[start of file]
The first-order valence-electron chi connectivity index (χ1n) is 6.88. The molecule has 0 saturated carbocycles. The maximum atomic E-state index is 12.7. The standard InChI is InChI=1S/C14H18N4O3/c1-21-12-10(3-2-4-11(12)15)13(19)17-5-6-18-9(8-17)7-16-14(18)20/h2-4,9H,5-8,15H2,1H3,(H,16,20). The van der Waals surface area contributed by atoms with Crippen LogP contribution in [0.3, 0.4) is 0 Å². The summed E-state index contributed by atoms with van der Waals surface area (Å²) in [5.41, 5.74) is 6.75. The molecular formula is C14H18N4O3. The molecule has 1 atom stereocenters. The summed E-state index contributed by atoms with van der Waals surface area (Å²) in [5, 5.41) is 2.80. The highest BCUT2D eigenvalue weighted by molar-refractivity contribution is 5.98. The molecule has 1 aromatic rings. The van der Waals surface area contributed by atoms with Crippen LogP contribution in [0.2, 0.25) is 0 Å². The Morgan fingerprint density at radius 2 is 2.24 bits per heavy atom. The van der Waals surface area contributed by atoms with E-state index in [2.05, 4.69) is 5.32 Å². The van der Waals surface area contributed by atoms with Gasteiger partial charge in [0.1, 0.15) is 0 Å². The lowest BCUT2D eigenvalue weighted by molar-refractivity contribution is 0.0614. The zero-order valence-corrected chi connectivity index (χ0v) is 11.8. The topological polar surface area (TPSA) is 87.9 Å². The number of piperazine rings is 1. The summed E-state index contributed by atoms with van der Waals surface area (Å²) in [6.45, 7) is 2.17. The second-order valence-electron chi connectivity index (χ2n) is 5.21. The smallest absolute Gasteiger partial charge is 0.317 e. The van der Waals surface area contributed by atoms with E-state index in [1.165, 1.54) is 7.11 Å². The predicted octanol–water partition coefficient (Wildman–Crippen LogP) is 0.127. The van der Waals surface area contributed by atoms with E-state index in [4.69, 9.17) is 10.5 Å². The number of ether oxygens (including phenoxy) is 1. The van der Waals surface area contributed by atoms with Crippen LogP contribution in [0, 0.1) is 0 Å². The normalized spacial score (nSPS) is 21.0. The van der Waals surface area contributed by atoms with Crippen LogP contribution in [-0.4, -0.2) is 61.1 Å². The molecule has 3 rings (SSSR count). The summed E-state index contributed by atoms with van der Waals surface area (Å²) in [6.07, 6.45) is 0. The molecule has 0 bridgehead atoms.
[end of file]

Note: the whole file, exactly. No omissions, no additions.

The first-order valence-electron chi connectivity index (χ1n) is 6.88. The molecule has 0 saturated carbocycles. The maximum atomic E-state index is 12.7. The standard InChI is InChI=1S/C14H18N4O3/c1-21-12-10(3-2-4-11(12)15)13(19)17-5-6-18-9(8-17)7-16-14(18)20/h2-4,9H,5-8,15H2,1H3,(H,16,20). The van der Waals surface area contributed by atoms with Crippen LogP contribution in [0.3, 0.4) is 0 Å². The summed E-state index contributed by atoms with van der Waals surface area (Å²) in [5.41, 5.74) is 6.75. The molecular formula is C14H18N4O3. The molecule has 1 atom stereocenters. The summed E-state index contributed by atoms with van der Waals surface area (Å²) in [5, 5.41) is 2.80. The highest BCUT2D eigenvalue weighted by molar-refractivity contribution is 5.98. The molecule has 1 aromatic rings. The van der Waals surface area contributed by atoms with Crippen LogP contribution in [0.2, 0.25) is 0 Å². The Morgan fingerprint density at radius 2 is 2.24 bits per heavy atom. The van der Waals surface area contributed by atoms with E-state index in [2.05, 4.69) is 5.32 Å². The van der Waals surface area contributed by atoms with Gasteiger partial charge in [0.1, 0.15) is 0 Å². The lowest BCUT2D eigenvalue weighted by molar-refractivity contribution is 0.0614. The zero-order valence-corrected chi connectivity index (χ0v) is 11.8. The topological polar surface area (TPSA) is 87.9 Å². The number of piperazine rings is 1. The summed E-state index contributed by atoms with van der Waals surface area (Å²) in [6.45, 7) is 2.17. The second-order valence-electron chi connectivity index (χ2n) is 5.21. The smallest absolute Gasteiger partial charge is 0.317 e. The van der Waals surface area contributed by atoms with E-state index in [1.165, 1.54) is 7.11 Å². The predicted octanol–water partition coefficient (Wildman–Crippen LogP) is 0.127. The van der Waals surface area contributed by atoms with E-state index in [4.69, 9.17) is 10.5 Å². The number of ether oxygens (including phenoxy) is 1. The van der Waals surface area contributed by atoms with Crippen LogP contribution in [0, 0.1) is 0 Å². The normalized spacial score (nSPS) is 21.0. The van der Waals surface area contributed by atoms with Crippen LogP contribution in [-0.4, -0.2) is 61.1 Å². The molecule has 3 rings (SSSR count). The summed E-state index contributed by atoms with van der Waals surface area (Å²) in [6.07, 6.45) is 0. The molecule has 0 bridgehead atoms.